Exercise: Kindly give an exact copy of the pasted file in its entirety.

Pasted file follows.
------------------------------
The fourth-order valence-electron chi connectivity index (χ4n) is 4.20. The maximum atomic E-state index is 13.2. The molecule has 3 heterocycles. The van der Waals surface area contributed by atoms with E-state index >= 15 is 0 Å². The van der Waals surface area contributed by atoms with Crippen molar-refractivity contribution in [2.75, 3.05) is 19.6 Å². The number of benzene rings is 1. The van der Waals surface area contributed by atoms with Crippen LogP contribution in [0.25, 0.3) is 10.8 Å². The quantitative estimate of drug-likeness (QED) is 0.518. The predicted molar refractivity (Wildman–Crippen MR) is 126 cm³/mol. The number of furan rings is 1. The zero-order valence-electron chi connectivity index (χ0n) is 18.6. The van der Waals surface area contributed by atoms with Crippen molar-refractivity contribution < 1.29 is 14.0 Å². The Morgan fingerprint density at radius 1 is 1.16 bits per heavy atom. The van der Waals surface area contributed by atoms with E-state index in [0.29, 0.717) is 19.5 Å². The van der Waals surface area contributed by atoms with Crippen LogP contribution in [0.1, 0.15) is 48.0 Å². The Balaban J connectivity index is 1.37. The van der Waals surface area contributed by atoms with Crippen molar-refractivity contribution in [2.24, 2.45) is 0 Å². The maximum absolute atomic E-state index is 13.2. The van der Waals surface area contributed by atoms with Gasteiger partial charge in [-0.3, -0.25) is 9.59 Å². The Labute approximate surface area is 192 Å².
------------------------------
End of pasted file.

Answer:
The fourth-order valence-electron chi connectivity index (χ4n) is 4.20. The maximum atomic E-state index is 13.2. The molecule has 3 heterocycles. The van der Waals surface area contributed by atoms with E-state index >= 15 is 0 Å². The van der Waals surface area contributed by atoms with Crippen molar-refractivity contribution in [2.75, 3.05) is 19.6 Å². The number of benzene rings is 1. The van der Waals surface area contributed by atoms with Crippen LogP contribution in [0.25, 0.3) is 10.8 Å². The quantitative estimate of drug-likeness (QED) is 0.518. The predicted molar refractivity (Wildman–Crippen MR) is 126 cm³/mol. The number of furan rings is 1. The zero-order valence-electron chi connectivity index (χ0n) is 18.6. The van der Waals surface area contributed by atoms with Crippen molar-refractivity contribution < 1.29 is 14.0 Å². The Morgan fingerprint density at radius 1 is 1.16 bits per heavy atom. The van der Waals surface area contributed by atoms with E-state index in [0.29, 0.717) is 19.5 Å². The van der Waals surface area contributed by atoms with Crippen LogP contribution in [0.1, 0.15) is 48.0 Å². The Balaban J connectivity index is 1.37. The van der Waals surface area contributed by atoms with Crippen molar-refractivity contribution in [2.24, 2.45) is 0 Å². The maximum absolute atomic E-state index is 13.2. The van der Waals surface area contributed by atoms with Gasteiger partial charge in [-0.3, -0.25) is 9.59 Å². The Labute approximate surface area is 192 Å².